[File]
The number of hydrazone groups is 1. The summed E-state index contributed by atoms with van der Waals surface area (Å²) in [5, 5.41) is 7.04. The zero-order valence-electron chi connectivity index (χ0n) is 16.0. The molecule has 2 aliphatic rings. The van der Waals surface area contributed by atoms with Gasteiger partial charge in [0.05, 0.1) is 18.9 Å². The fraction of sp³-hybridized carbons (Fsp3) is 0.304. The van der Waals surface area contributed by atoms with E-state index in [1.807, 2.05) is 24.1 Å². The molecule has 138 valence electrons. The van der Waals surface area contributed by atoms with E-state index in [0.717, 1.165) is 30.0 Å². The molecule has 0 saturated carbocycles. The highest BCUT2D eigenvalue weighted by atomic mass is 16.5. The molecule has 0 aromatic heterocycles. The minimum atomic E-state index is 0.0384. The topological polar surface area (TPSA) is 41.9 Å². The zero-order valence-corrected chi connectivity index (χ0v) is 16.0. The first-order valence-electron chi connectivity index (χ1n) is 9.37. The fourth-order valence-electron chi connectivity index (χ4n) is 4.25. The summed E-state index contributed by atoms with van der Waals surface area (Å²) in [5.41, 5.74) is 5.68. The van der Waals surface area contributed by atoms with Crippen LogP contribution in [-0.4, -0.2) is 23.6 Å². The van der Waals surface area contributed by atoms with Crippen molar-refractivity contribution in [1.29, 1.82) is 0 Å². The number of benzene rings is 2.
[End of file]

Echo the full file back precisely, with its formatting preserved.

The number of hydrazone groups is 1. The summed E-state index contributed by atoms with van der Waals surface area (Å²) in [5, 5.41) is 7.04. The zero-order valence-electron chi connectivity index (χ0n) is 16.0. The molecule has 2 aliphatic rings. The van der Waals surface area contributed by atoms with Gasteiger partial charge in [0.05, 0.1) is 18.9 Å². The fraction of sp³-hybridized carbons (Fsp3) is 0.304. The van der Waals surface area contributed by atoms with E-state index in [1.807, 2.05) is 24.1 Å². The molecule has 138 valence electrons. The van der Waals surface area contributed by atoms with E-state index in [0.717, 1.165) is 30.0 Å². The molecule has 0 saturated carbocycles. The highest BCUT2D eigenvalue weighted by atomic mass is 16.5. The molecule has 0 aromatic heterocycles. The minimum atomic E-state index is 0.0384. The topological polar surface area (TPSA) is 41.9 Å². The zero-order valence-corrected chi connectivity index (χ0v) is 16.0. The first-order valence-electron chi connectivity index (χ1n) is 9.37. The fourth-order valence-electron chi connectivity index (χ4n) is 4.25. The summed E-state index contributed by atoms with van der Waals surface area (Å²) in [5.41, 5.74) is 5.68. The van der Waals surface area contributed by atoms with Crippen LogP contribution in [-0.4, -0.2) is 23.6 Å². The van der Waals surface area contributed by atoms with Crippen molar-refractivity contribution in [1.29, 1.82) is 0 Å². The number of benzene rings is 2.